The resurrection of Jesus Christ is central to what Christians believe. Without it, everything that we do is worthless. Paul, in 1 Corinthians 15, takes the opportunity to answer some who were giving in to the belief that resurrection wasn’t actually possible. Through his writing, he shows both the foolishness, and the consequences of such a belief.
Prayer is so vital to the life of a Christian. It must not be neglected any more than food, water, or sleep should be neglected for physical life. Not only should Christians resolve to pray more, but should resolve to prioritize prayer through praying early, praying often, and praying without ceasing.
On the First Sunday of each month, the Orangeburg Church of Christ hosts an abbreviated worship service, after which we sing for an extended period of time. On these Sundays, the lessons are shorter than usual sermons. In 2020, these first Sunday lessons are going to focus on passages from the Psalms. This week, we consider a lesson about trust i God from Psalm 4
I am certainly not the first, neither will I be the last person to make a vision pun in this new year of 2020. I can’t even promise that this will be these last time I will make such a reference over the next 12 months. I can say for certain that I think having a clearer spiritual vision could be an excellent goal for each and every Christian as we traverse this new journey around our sun.
If we are going to have clearer vision in 2020, we must have our eyes fixed in the right direction. We are all running this race called life, and if we want to run with endurance, we must have our eyes trained on what we are running toward. The writer of Hebrews wrote that “since we are surrounded by so great a cloud of witnesses, let us also lay aside every weight, and sin which clings so closely, and let us run with endurance the race that is set before us, looking to (fixing our eyes on) Jesus, the founder and perfected of our faith…” (Heb. 12:1-2a). If we are going to run this race, we must keep our eyes on the one who goes before us, our Lord and Savior Jesus Christ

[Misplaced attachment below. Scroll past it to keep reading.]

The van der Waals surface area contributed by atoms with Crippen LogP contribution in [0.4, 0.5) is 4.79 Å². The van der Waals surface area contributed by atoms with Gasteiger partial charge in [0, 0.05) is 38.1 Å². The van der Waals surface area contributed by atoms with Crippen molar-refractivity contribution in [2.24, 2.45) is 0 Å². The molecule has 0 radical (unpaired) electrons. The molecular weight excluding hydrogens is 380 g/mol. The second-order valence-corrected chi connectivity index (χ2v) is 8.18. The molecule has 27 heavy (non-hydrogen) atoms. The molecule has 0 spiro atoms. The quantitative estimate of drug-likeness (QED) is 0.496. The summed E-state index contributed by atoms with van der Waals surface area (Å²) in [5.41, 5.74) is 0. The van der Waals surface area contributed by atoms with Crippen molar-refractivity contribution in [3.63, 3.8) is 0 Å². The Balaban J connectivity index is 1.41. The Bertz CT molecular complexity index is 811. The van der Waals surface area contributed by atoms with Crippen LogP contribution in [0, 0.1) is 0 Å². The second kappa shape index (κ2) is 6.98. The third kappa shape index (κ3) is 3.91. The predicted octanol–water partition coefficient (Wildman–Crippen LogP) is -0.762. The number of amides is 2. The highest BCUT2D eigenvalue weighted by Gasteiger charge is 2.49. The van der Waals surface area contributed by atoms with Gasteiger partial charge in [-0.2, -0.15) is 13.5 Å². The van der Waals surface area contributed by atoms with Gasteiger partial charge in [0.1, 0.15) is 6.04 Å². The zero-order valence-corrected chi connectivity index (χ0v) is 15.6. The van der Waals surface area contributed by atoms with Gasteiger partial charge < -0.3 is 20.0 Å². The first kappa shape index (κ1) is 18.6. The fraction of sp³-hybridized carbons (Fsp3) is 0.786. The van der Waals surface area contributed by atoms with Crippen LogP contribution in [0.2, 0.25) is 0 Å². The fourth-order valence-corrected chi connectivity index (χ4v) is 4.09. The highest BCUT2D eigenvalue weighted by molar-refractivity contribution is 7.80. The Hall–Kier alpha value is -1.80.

Clearer vision in 2020 will requires us to have a heavenly focus. Paul wrote to the church in Colossae to “set your minds on things that are above, not on things that are on earth.” While there are things on earth that require our attention (work, school, family, health, etc.), our ultimate focus must be on those things which have an eternal purpose, rather than a temporal one.
If we hope to have clearer vision in 2020, then it will require us to have adequate light in our lives. You can’t see properly when in the dark, but shed some light on the situation, and all things will become much clearer. The Psalmist wrote that the Word of God is “a lamp to my feet and a light to my path” (Psalm 119:105). There is simply no substitute for regular Bible reading and study. It is God’s light for our lives in a world that is full of darkness. If we take it and use it, we will have light for our path, and we will be able to see more clearly in the year ahead.
May we all strive to have clearer vision in 2020 through fixing our eyes on Jesus, focusing on heavenly things, and letting the light of God’s word illuminate our path.